One in four pregnancies will end in miscarriage – an alarming statistic and often something that people won’t want to talk about at work.
It’s for this reason that some agencies, such as Lucky Generals and Creature, are launching miscarriage policies. They want to remind staff that they can take time off work for their loss and it needn’t be something that they have to keep private because they are likely to be feeling lonely.
"It’s about bringing a taboo subject into the open so that people can talk about it. It's so that, at a traumatic time in people's lives, we can give some certainty to what they can expect from us and that we will take it seriously and support them," Katie Lee, chief executive of Lucky Generals, explains.
"The sooner all agencies start to talk about these subjects, the sooner we move towards gender equality. It is all these small but important behaviours that begin to shift the dial."
Lucky Generals' policy outlines the support that members of the management team can give to women who are experiencing loss at work and encourages employees to take two weeks off as the mother or one week as the partner. Should more time be needed, the policy asks for the person to speak with a manager.
It adds: "Once back at work, we will offer regular reviews to make sure that we are doing all we can to support your return."
For Dan Cullen-Shute, co-founder of Creature, the decision to review the agency's policies and introduce new guidelines for employees facing miscarriage came after this happened to his wife and he realised that it’s a bereavement that no-one talks about.
"If you or your partner have had a miscarriage, the last thing you need is stress about how to handle it with work," he says. "Our hope is that, by making it part of our suite of policies, we'll show everyone who works at Creature that it's a conversation they don't have to worry about – that we understand that miscarriage is a horrible fucking thing and that we'll be here to support them through it."
Treating employees as indivuals
However, not all agencies are convinced that such a policy is needed, but they do make clear that staff are treated as individuals. Rapp UK, for example, says it’s about making sure the right support and inclusive environment are available for employees.
"Everybody’s experience of miscarriage will be different and the key for us is about treating everyone as individuals, but always starting from a place of empathy," head of talent Ursula Marchese says.
Michael Sugden, chief executive of VCCP, agrees, adding that the agency takes every personal issue that an employee is facing on a case-by-case basis. He continues: "We don’t have any official policies for bereavement, because we don’t think you can codify something like grief, as it affects people very differently.
He believes that, by having policies in place, there is a danger that people may think there’s only a set time that they can take off to deal with their grief. "That’s not how [loss] works, so we have to take it as a case by case basis," he says.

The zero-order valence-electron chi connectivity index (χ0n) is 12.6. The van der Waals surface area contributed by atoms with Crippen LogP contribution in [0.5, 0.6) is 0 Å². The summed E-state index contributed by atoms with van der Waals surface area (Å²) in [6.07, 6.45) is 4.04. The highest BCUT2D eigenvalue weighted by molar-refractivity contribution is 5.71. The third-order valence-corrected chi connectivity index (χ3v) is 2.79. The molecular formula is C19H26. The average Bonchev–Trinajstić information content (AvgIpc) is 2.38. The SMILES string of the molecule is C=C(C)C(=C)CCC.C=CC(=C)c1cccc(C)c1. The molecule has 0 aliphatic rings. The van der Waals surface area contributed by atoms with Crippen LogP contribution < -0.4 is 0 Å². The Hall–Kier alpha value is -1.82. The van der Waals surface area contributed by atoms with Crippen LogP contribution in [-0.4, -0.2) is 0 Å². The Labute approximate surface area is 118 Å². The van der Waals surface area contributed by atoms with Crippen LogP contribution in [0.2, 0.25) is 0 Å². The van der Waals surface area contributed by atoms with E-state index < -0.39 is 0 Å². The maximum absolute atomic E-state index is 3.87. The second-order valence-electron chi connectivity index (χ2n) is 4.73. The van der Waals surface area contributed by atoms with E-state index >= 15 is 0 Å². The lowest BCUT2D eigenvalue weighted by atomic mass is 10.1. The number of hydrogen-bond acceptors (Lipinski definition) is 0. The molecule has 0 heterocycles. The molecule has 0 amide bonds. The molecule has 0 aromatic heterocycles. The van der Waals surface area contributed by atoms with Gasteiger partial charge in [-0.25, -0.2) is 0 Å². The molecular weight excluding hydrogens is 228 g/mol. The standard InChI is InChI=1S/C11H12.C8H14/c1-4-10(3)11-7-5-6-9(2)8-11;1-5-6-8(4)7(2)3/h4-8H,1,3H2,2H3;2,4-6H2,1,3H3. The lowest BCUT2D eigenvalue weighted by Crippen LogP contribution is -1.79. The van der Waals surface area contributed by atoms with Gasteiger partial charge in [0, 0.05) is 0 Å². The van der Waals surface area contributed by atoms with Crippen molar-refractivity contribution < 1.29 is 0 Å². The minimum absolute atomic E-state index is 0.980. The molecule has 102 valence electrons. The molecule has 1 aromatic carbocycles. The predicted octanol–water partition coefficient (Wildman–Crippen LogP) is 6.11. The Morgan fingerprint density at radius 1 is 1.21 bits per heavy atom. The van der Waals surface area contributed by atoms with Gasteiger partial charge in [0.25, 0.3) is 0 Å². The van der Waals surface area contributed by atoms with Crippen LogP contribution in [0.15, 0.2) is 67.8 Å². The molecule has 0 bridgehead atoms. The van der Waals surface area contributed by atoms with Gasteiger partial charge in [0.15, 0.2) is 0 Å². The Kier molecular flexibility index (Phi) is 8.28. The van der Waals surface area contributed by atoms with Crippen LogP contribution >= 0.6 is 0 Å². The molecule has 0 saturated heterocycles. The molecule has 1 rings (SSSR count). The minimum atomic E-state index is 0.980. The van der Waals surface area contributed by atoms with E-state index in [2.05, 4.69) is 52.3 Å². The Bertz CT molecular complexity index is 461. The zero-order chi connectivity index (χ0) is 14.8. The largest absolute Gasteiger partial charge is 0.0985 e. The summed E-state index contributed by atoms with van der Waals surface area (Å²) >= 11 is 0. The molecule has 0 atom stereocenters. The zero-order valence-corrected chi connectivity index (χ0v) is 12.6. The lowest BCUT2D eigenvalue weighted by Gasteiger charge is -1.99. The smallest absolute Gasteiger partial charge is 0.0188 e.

"We have to have a culture that is compassionate and approachable. People can feel they can talk to their managers about whatever they are going through."
Quiet Storm’s chief executive and managing partner, Rania Robinson, also doesn’t feel the need to have a specific policy, because the agency is a small business (of 30 staff) that is owner-run and family-based. Robinson says: "People come and talk to us about all sorts of things and we have had a number of staff members tell us about personal things."
However, she does think that a policy is necessary in larger companies because it’s a "less personal" environment. "How comfortable are people going to feel telling senior staff that they are trying to have a child?" she says. "We [as women] worry that we will be overlooked for promotions and I’ve been in places where I’ve not felt safe discussing that information, so a lot of trust is needed in the business."
Robinson adds that in companies that do have a miscarriage policy, it will only work and be implemented correctly if staff receive the "right signals" from line managers: "The trust has got to be deeply ingrained and it’s a long-term investment."
Taking partners into consideration
Grey London is another agency that doesn't have a policy and its chief executive Anna Panczyk adds that it's not just women who need support, their partners should also be considered.
"We’ve started working with Self Space, an organisation that provides access to trained therapists at no cost to staff," she says. "We offer this to everyone, but we particularly encourage people who may need extra support following personal circumstances. Partners of women who’ve suffered a miscarriage also may need ways to come to terms with their loss.
"I feel personally responsible for making sure we don’t exclude men from that process as in many circumstances they’re dealing with huge emotional fallout. We need to make sure that our programs includes them and other family members if needed."
What to include in a miscarriage policy
Social insight agency Listen & Learn, which pulls together research on what people are saying about certain topics on social media, is urging all companies to put in place a miscarriage policy, because many people are unaware that leave for miscarriage is protected in employment legislation.
The research found that one of the most common questions around this topic is whether it is OK to take time off after a miscarriage and what kind of leave it falls under. As a result, the study encourages employers to be proactive by writing it into their employment policies and make clear that it will be treated confidentially.
The Nabs advice line also offers empathetic, non-judgmental and supportive listening and guidance to those in the industry suffering from a miscarriage, as well as to HR teams on how to deal with the issue in the workplace.